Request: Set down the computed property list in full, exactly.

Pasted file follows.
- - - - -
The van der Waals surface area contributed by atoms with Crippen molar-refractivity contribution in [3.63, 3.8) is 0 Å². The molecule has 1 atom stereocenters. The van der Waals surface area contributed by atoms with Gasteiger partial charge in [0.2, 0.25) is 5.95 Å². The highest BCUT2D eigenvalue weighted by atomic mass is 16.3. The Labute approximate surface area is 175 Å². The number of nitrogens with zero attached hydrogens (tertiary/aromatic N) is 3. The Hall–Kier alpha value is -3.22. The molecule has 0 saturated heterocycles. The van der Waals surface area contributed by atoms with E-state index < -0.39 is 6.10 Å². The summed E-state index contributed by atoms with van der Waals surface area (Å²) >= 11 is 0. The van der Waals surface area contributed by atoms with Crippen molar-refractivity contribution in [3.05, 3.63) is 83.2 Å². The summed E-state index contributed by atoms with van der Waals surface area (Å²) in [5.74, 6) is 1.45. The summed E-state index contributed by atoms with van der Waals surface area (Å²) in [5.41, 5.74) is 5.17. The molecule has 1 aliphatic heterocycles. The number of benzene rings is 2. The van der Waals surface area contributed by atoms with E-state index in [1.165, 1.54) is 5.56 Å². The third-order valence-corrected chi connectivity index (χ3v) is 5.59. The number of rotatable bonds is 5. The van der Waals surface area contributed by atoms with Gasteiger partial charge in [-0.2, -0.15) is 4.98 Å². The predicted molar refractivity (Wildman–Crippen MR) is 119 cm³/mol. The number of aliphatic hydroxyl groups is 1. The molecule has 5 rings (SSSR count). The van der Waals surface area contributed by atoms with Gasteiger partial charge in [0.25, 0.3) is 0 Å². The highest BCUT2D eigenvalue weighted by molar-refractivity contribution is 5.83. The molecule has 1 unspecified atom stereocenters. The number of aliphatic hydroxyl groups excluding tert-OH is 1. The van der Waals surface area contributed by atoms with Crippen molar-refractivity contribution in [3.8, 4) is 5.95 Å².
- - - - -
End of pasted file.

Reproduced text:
The van der Waals surface area contributed by atoms with Crippen molar-refractivity contribution in [3.63, 3.8) is 0 Å². The molecule has 1 atom stereocenters. The van der Waals surface area contributed by atoms with Gasteiger partial charge in [0.2, 0.25) is 5.95 Å². The highest BCUT2D eigenvalue weighted by atomic mass is 16.3. The Labute approximate surface area is 175 Å². The number of nitrogens with zero attached hydrogens (tertiary/aromatic N) is 3. The Hall–Kier alpha value is -3.22. The molecule has 0 saturated heterocycles. The van der Waals surface area contributed by atoms with E-state index < -0.39 is 6.10 Å². The summed E-state index contributed by atoms with van der Waals surface area (Å²) >= 11 is 0. The van der Waals surface area contributed by atoms with Crippen molar-refractivity contribution in [3.05, 3.63) is 83.2 Å². The summed E-state index contributed by atoms with van der Waals surface area (Å²) in [5.74, 6) is 1.45. The summed E-state index contributed by atoms with van der Waals surface area (Å²) in [5.41, 5.74) is 5.17. The molecule has 1 aliphatic heterocycles. The number of benzene rings is 2. The van der Waals surface area contributed by atoms with E-state index in [1.165, 1.54) is 5.56 Å². The third-order valence-corrected chi connectivity index (χ3v) is 5.59. The number of rotatable bonds is 5. The van der Waals surface area contributed by atoms with Gasteiger partial charge in [-0.2, -0.15) is 4.98 Å². The predicted molar refractivity (Wildman–Crippen MR) is 119 cm³/mol. The number of aliphatic hydroxyl groups is 1. The molecule has 5 rings (SSSR count). The van der Waals surface area contributed by atoms with Gasteiger partial charge in [0.25, 0.3) is 0 Å². The highest BCUT2D eigenvalue weighted by molar-refractivity contribution is 5.83. The molecule has 1 unspecified atom stereocenters. The number of aliphatic hydroxyl groups excluding tert-OH is 1. The van der Waals surface area contributed by atoms with Crippen molar-refractivity contribution in [3.8, 4) is 5.95 Å².